# Find $\lim_{n \rightarrow \infty} \int_{0}^{x} \frac{(-\ln{z})^n}{n!} dz$

Find $$\lim_{n \rightarrow \infty} \int_{0}^{x} \frac{(-\ln{z})^n}{n!} dz$$ where $$x \in (0,1)$$ .

I was thinking of using Dominated Convergence Theorem to the function $$f_n(z)=\frac{(-\ln{z})^n}{n!} dz$$ But couldn't find its limiting function. Any other approach which can help?

• notice that $n! = o(n^n)$ – user12986714 May 2 '20 at 3:05
• still , does that make the limit calculation easy? – Maths Freak May 2 '20 at 3:23
• I found a way of using gamma function. The answer is 1 – Isaac YIU Math Studio May 2 '20 at 3:24
• yes, please share your approach – Maths Freak May 2 '20 at 3:25
• @MathsFreak I am not quite sure, as it is checked from wolfram alpha. I substitute $u=-\ln z$ and $a=-\ln x$, and it turns out to have: $$1-\lim_{n \to \infty} \dfrac{1}{n!} \int ^a_0 u^n e^{-u} du$$ – Isaac YIU Math Studio May 2 '20 at 3:27

Let us first consider the integral, $${I(n)} = \int_0^{x}\frac{(-\ln z)^n}{n!}dz$$ Using Integration by Parts, $$I(n) = \frac{z(-\ln z)^n}{n!}|_0^{x}+n\int_0^{x}\frac{(-\ln z)^{n-1}}{n!}dz=\frac{x(-\ln x)^n}{n!}+I(n-1)$$ If you observe, the above is a telescopic sum, $$\therefore I(n)=I(0)+x\sum_{i=1}^{n}\frac{(-\ln x)^i}{i!}$$ Since $$I(0) =x$$, $$I(n)=x\sum_{i=0}^{n}\frac{(-\ln x)^i}{i!}$$ As $$n \to \infty$$, $$\lim_{n \to \infty}I(n)=x\sum_{i=0}^{\infty}\frac{(-\ln x)^i}{i! }=x\exp{(-\ln x)}=1$$

Enforcing the substitution $$z\mapsto e^{-z}$$ and recalling that $$n!=\Gamma(n+1)=\int_0^\infty z^ne^{-z}\,dz$$ we can write

\begin{align} f_n(x)&=\int_0^x\frac{(-\log(z))^n}{n!}\,dz\\\\ &=\frac{1}{n!}\int_{\log(1/x)}^\infty z^ne^{-z}\,dz\\\\ &=\frac1{n!}\int_0^\infty z^ne^{-z}\,dz-\frac1{n!}\int_0^{\log(1/x)}z^ne^{-z}\,dz\\\\ &=1-\frac1{n!}\int_0^{\log(1/x)}z^ne^{-z}\,dz \end{align}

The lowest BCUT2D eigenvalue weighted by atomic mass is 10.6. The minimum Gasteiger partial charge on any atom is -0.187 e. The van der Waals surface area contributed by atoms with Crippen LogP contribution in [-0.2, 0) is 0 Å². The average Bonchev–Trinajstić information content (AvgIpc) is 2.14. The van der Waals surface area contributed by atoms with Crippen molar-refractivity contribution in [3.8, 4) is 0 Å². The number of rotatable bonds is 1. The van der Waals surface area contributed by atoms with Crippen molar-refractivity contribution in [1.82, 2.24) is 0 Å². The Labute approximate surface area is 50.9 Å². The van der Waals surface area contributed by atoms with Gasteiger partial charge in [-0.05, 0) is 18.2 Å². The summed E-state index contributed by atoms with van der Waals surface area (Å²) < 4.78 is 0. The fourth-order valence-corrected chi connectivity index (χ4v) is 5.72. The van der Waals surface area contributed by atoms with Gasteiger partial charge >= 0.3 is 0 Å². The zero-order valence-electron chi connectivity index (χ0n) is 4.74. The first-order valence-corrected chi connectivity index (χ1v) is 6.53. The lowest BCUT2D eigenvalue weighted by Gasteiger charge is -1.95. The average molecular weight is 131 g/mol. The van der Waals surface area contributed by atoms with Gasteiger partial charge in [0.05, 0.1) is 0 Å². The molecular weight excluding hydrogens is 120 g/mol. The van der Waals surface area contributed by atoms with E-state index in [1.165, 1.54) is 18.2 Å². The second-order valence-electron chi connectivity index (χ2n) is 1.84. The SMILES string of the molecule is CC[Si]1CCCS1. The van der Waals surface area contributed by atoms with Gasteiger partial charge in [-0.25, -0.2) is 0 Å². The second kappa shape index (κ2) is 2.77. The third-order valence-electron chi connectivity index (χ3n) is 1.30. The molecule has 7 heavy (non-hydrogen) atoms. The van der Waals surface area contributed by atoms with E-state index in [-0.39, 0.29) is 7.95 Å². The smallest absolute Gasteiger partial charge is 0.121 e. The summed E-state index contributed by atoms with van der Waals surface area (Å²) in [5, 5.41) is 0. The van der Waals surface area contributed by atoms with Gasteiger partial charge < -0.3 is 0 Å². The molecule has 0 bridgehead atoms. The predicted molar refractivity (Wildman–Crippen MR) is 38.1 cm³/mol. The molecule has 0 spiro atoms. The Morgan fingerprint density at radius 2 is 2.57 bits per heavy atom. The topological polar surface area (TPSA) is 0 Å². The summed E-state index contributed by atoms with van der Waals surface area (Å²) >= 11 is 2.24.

Finally, using the estimate

$$\left|\frac1{n!}\int_0^{\log(1/x)}z^ne^{-z}\,dz\right|\le \frac{\log^{n+1}(1/x)}{n!}$$

the squeeze theorem guarantees that $$\lim_{n\to \infty }\frac1{n!}\int_0^{\log(1/x)}z^ne^{-z}\,dz=0$$.

Putting it all together, yields the coveted limit

$$\lim_{n\to\infty}f_n(x)=1$$

for $$x\in (0,1)$$. And we are done!

Not a direct proof but one can note that $$f(z)=\frac{(-\ln z)^n}{n!}1_{0 is the density function of $$\prod\limits_{i=1}^{n+1} X_i$$ where $$X_1,\ldots,X_{n+1}$$ are i.i.d uniform on $$(0,1)$$.

So for $$x\in (0,1)$$,

\begin{align} \int_0^x f(z)\,dz&=P\left(\prod_{i=1}^{n+1} X_i \le x\right) \\&=P\left(\sum_{i=1}^{n+1} \ln X_i \le \ln x\right) \end{align}

Now $$-\ln X_i$$'s are i.i.d exponential with mean $$1$$, so by classical CLT

$$\sqrt{n+1}\left(\frac1{n+1}\sum_{i=1}^{n+1} \ln X_i +1\right)\stackrel{L}\longrightarrow N(0,1)$$

Hence,

$$P\left(\sum_{i=1}^{n+1} \ln X_i \le \ln x\right)\approx \Phi\left(\frac{\ln x}{\sqrt{n+1}}+\sqrt{n+1}\right) \stackrel{n\to\infty}\longrightarrow \Phi(\infty)=1$$

• Actually, we have by the relation of Poisson and Gamma distribution that $$\int_0^x \frac{(-\ln z)^n}{n!}\,dz=1-\int_0^{-\ln x}\frac{e^{-u}u^n}{n!}\,du=\sum_{j=0}^n \frac{e^{\ln x}(-\ln x)^j}{j!}$$ As $n\to \infty$, that last sum obviously converges to $1$ as it is a PMF. – StubbornAtom May 2 '20 at 7:17
• The Gamma-Poisson relationship is derived here and here for example, as @AdityaSriram has shown. – StubbornAtom May 2 '20 at 8:06